33. That Van Gelder ‘agreed with him on one of the few points he was able to make’ is a very limited statement, whose wider implications are far from clear. I mean, I agree with some things that John C. Wright has said….

  34. MACII’s tweet was a bit vague:

    “significant interference with event operations and caused excessive discomfort to others”

    If the ‘excessive discomfort’ bit refers to a later incident and not the panel, they should make that more clear.

  35. @rcade
    In other news the convention records stuff especially major events and it notes that. Mentions it in several places even. You might try reading the CoC and other rules of the convention.

    According to Jonathan Strahan, again in the link you posted, there is more to the expulsion than just the panel.

  36. Andrew M: Truesdale also said of Van Gelder, “we had drinks in the Marriott bar for about an hour afterward. Much laughter ensued. He hates this PC BS more than anyone.”

  37. @rcade

    No, I’m not saying that he looked directly at e.g. Neil Clarke and deliberately insulted him by name, I’m saying he planned and delivered an insult that was clearly directed at a group of people that included e.g. Neil Clarke in the knowledge that he would be in the panel. I don’t think the passive-aggressiveness of his chosen method really improve matters.

  38. You might try reading the CoC and other rules of the convention.

    OK. From the Code of Conduct:

    Photography and video and/or audio recordings are frequently made by MidAmeriCon II during events. The likenesses of event attendees and members may appear in those recordings. Attendees and members agree to assign without compensation the use of their likeness in promotional material.

    Truesdale was serving as a representative of the con at the time he made the recording. The code of conduct tells attendees that such recording might take place and they consent to its use.

    The con could tell him now not to release it, of course. But if the con records and shares a panel, no participant’s permission is required.

  39. I’m saying he planned and delivered an insult that was clearly directed at a group of people that included e.g. Neil Clarke in the knowledge that he would be in the panel.

    Without the specific insult, I can’t really judge whether he was behaving badly enough to merit explusion from the con. What you describe is a gray area. If he’s talking about a group he considers a problem in SF/F without calling out specific people in that group, he might not have an intent to insult.

    If we were on a panel and talked about the Puppies movement in a derisive manner, should individuals who identify with the Puppies be able to take direct insult and ask that we be punished under the Code of Conduct?

    This discussion is why I’d prefer to hear the panel rather than judge him too harshly based on interpretations of what happened.

  40. @rcade, permission to record people is not an “assume” situation. There are legal requirements about consent that need to be met. When something is recorded for broadcast or online streaming, it’s publicly posted that you’re entering an area being filmed and entering constitutes consent. The alternative would be consent via individual release forms, which, as you say, is not feasible in a large space. If Worldcons don’t post a filming notice outside the events they record and put online, they’re not doing what they’re required to do. If they do, I think it’s pretty clear why the panelists had an expectation that they weren’t being recorded. And Truesdale would have had to post his own notice, because he’s not Worldcon, and their releases are only an agreement between the attendees and Worldcon, not the attendees and Truesdale.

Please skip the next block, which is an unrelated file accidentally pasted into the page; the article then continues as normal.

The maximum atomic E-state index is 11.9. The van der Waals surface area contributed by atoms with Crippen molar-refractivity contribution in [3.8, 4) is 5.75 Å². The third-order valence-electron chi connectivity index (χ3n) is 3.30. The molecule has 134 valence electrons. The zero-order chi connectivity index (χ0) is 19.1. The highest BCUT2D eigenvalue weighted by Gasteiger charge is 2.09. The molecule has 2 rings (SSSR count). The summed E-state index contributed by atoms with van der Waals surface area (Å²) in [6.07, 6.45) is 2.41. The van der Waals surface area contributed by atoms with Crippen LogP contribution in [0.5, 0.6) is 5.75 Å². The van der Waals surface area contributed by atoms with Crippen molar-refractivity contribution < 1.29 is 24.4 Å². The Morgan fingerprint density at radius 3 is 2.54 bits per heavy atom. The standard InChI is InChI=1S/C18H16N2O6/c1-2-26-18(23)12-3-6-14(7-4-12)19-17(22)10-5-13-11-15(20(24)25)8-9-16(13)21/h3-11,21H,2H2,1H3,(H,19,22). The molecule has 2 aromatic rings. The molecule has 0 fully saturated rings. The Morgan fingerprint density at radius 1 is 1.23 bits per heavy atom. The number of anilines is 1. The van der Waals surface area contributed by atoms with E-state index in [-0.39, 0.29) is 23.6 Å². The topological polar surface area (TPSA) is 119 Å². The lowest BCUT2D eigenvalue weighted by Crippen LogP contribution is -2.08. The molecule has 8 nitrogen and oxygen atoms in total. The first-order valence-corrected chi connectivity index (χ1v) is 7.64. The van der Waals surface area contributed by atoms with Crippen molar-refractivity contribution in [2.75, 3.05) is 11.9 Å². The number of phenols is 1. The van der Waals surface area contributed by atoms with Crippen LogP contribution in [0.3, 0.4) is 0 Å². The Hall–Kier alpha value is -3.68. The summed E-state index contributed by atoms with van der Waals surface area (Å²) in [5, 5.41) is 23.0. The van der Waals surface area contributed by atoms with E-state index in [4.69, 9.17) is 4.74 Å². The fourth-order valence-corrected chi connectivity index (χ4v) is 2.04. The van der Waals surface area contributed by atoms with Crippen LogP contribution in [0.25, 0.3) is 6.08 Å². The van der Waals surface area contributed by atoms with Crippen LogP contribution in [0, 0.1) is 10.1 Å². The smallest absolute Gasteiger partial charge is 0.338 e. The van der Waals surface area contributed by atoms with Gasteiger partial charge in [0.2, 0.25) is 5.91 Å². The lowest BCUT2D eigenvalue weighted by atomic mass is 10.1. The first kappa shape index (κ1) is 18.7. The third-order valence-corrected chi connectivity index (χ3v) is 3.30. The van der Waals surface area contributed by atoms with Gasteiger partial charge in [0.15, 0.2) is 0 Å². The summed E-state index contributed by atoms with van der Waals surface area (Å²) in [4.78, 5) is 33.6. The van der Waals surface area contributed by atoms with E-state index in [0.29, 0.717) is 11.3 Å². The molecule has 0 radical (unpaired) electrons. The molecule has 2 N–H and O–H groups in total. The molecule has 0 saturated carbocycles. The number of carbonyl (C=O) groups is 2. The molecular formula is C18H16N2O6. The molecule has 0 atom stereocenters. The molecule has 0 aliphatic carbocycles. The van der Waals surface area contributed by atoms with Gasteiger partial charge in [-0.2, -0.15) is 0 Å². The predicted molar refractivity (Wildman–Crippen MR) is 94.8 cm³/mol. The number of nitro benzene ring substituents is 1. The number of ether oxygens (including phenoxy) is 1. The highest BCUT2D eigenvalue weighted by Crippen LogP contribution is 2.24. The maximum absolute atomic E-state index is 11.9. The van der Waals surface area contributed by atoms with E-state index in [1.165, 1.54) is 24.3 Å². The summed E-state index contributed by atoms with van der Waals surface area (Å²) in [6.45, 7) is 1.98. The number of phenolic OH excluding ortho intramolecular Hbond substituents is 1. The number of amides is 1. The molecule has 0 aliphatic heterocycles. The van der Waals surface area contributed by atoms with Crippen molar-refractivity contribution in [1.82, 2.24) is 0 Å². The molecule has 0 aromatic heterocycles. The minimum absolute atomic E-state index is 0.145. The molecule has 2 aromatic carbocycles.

(There are some exceptions for news reporting, but if Truesdale recorded on the grounds that he was secretly documenting subjects as a reporter, there are some much bigger issues in how he was presenting himself and what his role and intentions were. The fact that he did record it secretly definitely raises some questions on that front.)

    ETA: Truesdale was serving as a representative of the con at the time he made the recording.

    No. Posting it on his own website makes him a representative of his own site, not of the con. It’s not Worldcon broadcasting, but Tangent, and no one had notice that Tangent was recording for broadcast.

  41. … permission to record people is not an “assume” situation. There are legal requirements about consent that need to be met.

    There are, but Missouri is a one-party consent state, so the rights of an individual to record are broad. Truesdale was a participant and he consented to the recording he was making.

    Posting it on his own website makes him a representative of his own site, not of the con.

    I already acknowledged that the con could tell him not to share it. The issue was whether consent was needed from all attendees for him to record it at all, and what the Code of Conduct says about such an action.

  42. Here’s what Truesdale believes his rights are, in response to Strahan asking him not to share the panel audio:

    However, Missouri Recording Law does give me the legal right to do what I did, and in defense of myself and the lies and smears that I have already read about the panel today, I think it is in the best interest of myself and all those who desire to know — word for word — what took place at the panel. I therefore most respectfully decline your request.

    Gotta run. I’ll check back for replies later.

    Personally, I think Worldcon should share every panel every year and keep the archive up forever. I say that as someone who is deeply bitter I had to cancel my plans to attend this year.

  43. Amoxtli on August 20, 2016 at 2:14 pm said:

    @rcade, permission to record people is not an “assume” situation.

    Public comments in a public place – that is an “assume” situation (if both apply – I think based on what I know of UK and Australia law, may be wrong obviously*).

    Quasi-public comments in a quasi-public forum in a privately owned space but with admission to fee-paying public. Don’t know. I think intellectual property issues would be the problem rather than privacy ones. (and not-being-a-jerk issues obviously)

    *[not a lawyer]